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1. Consider the facts
Because children have limited access to reliable information sources, it is commonly the case that they are uninformed or misinformed about difficult topics. Furthermore, they are still developing the ability to effectively process complex information in limited time frames. You are not trying to prove yourself to be a subject matter expert on Asian foreign policy and military strategy. But you should seek to be a reliable source of insight for your children when significant developments emerge.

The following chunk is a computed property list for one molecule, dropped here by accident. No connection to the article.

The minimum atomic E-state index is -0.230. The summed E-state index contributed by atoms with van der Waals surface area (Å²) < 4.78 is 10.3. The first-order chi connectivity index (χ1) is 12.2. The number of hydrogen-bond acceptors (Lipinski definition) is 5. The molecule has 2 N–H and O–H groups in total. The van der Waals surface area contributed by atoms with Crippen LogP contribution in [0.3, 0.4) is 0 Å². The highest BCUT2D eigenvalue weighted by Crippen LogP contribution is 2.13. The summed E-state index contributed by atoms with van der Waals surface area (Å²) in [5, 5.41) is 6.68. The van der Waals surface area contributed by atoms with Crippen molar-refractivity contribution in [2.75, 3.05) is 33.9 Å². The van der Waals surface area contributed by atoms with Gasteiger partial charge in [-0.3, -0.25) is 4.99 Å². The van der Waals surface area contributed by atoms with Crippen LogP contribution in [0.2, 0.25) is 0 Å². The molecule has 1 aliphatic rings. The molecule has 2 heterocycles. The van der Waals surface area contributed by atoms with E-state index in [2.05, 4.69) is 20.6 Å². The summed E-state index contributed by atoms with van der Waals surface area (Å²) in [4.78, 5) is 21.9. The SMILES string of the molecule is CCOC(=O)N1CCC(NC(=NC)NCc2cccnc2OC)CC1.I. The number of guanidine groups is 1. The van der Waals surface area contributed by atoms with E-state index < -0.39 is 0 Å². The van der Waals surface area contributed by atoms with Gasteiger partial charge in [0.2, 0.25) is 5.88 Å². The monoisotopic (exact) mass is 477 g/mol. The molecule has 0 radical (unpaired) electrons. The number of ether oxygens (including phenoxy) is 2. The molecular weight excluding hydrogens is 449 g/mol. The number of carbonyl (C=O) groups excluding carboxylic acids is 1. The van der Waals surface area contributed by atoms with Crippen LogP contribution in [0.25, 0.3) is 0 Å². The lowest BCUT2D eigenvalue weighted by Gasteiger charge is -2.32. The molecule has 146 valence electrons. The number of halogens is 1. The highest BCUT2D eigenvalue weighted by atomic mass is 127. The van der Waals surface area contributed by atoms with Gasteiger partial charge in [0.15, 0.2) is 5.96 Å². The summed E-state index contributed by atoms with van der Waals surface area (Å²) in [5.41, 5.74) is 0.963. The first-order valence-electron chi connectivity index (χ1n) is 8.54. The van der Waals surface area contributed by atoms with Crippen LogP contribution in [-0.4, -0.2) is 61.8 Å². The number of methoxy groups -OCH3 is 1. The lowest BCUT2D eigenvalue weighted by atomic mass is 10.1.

The facts around the conflict with North Korea are complicated. So, it is helpful to read articles, such as the Atlantic’s recent cover story, that can enable you to familiarize yourself with the history, current state, and future options on the issue. Of course, the level of detail you use when talking with your children will depend on their age, the priority of the issue in your home, and your parenting approach. But we can’t assume that children understand the details. So, helping your child to consider the facts establishes an essential foundation for the rest of the conversation.
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